Guest Column: Get tested? Stay home? Go to work? Here’s help.


by Rachelle Schultz, Winona Health president/CEO


The number of COVID-19 cases throughout our region continues to go up and down day-to-day, and as a result we are hearing from many of our community members regarding whether they should get tested, stay home, keep going to work, or go back to work. The answer? It depends.

At the bottom of this message are links to guidelines provided by Winona Health and the Minnesota Department of Health (MDH). These resources outline various situations and how you should proceed in each case. These are really good resources and I encourage you to share them with others — they are applicable in the home, work or any community setting. The goal is to help everyone do their best to protect themselves and others from spreading the coronavirus or becoming infected with it.  You may even want to print these guidelines and keeping them in a handy place for reference.

Over the past few weeks, we have noted a trend that occurs whenever an area business announces a positive case at their location; we experience a surge in testing. We are happy to provide testing for anyone who wants or needs it, but also thought it may be helpful for you to know the recommended guidelines for when to get tested. For example, you could be exposed to the virus and not experience symptoms for a period of time. Thus, if you get tested immediately after finding out you may have been exposed, you may get a negative result only to start feeling symptoms a week later. Further, the type of exposure can make a difference and should be taken into consideration. MDH recommends waiting five to seven days after known potential exposure before getting tested as this is long enough for the virus to show up on the test.

I would like you to know that every test done at Winona Health is followed up on (via telephone call) and every positive test leads to a deeper assessment (contact tracing) to inform others who may have also been exposed for their awareness and protection.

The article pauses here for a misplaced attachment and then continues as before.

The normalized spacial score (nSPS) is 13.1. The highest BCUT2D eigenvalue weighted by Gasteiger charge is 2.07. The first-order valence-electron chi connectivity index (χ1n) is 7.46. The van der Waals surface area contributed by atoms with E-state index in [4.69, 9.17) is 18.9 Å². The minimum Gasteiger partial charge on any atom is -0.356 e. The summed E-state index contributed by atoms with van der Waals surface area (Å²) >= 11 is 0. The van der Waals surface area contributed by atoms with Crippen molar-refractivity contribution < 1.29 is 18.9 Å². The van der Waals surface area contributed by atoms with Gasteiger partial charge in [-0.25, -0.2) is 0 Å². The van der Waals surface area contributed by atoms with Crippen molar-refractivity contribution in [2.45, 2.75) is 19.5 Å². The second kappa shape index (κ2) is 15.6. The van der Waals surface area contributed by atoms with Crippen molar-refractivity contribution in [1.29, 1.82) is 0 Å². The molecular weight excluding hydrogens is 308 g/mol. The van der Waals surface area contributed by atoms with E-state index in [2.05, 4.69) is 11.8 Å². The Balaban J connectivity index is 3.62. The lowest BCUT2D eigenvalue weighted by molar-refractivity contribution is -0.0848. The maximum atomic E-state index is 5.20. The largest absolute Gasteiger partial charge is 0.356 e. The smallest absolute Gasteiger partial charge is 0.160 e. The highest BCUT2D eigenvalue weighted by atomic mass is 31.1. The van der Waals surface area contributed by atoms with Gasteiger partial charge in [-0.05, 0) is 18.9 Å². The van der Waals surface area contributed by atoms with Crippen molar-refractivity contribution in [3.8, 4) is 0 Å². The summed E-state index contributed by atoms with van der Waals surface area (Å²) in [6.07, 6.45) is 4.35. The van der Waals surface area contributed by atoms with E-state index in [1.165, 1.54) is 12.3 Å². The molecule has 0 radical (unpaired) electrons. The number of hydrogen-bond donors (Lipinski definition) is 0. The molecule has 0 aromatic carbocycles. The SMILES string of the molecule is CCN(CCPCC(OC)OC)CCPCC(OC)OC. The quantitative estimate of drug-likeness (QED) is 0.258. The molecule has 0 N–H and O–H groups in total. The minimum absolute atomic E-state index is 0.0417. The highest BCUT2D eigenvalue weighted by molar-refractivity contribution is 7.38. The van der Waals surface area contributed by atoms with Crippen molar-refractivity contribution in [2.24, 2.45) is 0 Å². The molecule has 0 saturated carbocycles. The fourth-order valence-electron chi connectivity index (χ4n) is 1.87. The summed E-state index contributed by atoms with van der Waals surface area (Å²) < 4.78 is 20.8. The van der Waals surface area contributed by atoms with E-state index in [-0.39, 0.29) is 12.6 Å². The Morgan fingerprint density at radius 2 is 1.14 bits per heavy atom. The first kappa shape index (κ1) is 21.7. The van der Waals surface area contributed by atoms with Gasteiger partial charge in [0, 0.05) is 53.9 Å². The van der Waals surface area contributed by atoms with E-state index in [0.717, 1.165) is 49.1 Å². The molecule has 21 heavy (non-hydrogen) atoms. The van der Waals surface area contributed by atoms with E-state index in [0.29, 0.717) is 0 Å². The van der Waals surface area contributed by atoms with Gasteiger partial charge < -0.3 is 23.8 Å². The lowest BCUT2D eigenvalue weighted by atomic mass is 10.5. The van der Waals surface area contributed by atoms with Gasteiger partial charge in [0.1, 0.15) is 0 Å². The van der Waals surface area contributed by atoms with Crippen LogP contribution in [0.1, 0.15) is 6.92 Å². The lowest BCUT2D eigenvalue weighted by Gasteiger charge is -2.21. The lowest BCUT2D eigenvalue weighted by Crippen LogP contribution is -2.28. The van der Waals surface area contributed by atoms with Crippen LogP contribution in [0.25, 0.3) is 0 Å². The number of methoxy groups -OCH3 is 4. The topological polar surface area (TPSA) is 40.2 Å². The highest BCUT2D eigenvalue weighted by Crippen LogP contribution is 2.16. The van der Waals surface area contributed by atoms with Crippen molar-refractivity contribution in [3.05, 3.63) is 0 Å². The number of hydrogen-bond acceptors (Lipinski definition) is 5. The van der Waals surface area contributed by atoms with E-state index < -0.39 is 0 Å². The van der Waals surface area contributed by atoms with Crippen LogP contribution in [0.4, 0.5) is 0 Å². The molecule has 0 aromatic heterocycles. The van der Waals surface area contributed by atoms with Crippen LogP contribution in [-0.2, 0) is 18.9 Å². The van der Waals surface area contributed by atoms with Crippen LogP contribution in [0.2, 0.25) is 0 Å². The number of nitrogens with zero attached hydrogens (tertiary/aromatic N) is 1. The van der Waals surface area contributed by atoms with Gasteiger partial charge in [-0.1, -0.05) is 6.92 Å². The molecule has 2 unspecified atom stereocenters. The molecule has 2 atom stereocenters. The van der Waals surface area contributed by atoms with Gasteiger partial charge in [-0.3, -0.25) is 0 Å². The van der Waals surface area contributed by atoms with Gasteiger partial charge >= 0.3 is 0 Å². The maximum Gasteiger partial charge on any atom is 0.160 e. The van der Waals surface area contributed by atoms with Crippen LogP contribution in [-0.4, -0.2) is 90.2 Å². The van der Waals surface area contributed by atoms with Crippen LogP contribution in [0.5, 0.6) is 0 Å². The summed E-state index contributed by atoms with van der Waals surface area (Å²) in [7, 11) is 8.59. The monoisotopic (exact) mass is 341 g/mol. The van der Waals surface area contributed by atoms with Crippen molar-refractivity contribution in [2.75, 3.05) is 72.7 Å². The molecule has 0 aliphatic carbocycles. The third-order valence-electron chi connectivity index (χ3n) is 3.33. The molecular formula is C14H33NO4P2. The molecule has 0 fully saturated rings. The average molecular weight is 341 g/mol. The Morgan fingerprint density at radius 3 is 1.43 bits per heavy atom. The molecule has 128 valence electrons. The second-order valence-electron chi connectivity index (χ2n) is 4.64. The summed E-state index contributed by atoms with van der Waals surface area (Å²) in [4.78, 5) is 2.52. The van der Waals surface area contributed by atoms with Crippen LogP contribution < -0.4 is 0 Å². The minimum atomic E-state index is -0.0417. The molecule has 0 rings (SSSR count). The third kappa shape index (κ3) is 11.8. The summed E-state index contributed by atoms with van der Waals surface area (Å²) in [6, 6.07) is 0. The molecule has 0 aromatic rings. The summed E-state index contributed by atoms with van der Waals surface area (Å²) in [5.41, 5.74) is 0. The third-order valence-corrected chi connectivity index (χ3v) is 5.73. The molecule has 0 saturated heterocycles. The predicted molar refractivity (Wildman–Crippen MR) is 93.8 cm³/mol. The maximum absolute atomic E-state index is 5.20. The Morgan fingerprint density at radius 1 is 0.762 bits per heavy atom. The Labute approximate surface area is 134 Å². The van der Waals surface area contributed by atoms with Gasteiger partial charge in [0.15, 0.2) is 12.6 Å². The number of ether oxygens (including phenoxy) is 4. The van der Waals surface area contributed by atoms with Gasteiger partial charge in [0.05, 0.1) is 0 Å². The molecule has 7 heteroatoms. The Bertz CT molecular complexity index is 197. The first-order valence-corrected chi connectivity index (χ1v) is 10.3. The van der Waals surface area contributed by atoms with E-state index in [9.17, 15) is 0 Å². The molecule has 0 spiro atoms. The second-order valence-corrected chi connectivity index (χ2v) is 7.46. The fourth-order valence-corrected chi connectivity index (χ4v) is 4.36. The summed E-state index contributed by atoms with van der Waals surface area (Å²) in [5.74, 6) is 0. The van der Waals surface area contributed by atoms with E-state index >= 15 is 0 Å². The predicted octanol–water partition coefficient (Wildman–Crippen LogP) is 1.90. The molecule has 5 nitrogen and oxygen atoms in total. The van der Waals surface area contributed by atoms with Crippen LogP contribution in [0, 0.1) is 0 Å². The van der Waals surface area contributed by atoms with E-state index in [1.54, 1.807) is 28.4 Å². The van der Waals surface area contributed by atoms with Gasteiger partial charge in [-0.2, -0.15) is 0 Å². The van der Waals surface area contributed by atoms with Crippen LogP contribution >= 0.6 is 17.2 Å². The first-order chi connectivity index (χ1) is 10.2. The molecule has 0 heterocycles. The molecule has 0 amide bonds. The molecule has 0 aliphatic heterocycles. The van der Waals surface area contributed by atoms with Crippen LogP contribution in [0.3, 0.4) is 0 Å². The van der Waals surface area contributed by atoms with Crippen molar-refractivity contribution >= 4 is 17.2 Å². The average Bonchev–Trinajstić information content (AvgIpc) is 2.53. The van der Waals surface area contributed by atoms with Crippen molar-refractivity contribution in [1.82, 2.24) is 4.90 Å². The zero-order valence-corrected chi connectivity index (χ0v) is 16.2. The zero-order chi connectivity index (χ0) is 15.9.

As a community, it’s important that we all continue to wear masks in public (thanks to all who are Wearing One For Winona), practice physical distancing, diligent hand hygiene and keep your hands off your face. Once you or someone you love becomes infectious, it is too late to wish you had been more careful.

At Winona Health, we want to ensure that the efforts that have gone into planning, implementation, and surveillance, along with our daily precautions, will continue to serve our community. COVID-19 is not over, and our diligence as individuals and a community can support our goal of health and well-being for everyone. Further, we look forward to the continuing medical studies around this virus with the expectation of having a vaccine along with improved treatments and therapeutics. Until then, I want to thank you for doing your part to take care of yourself and others around you.

(Find guidelines and other information at


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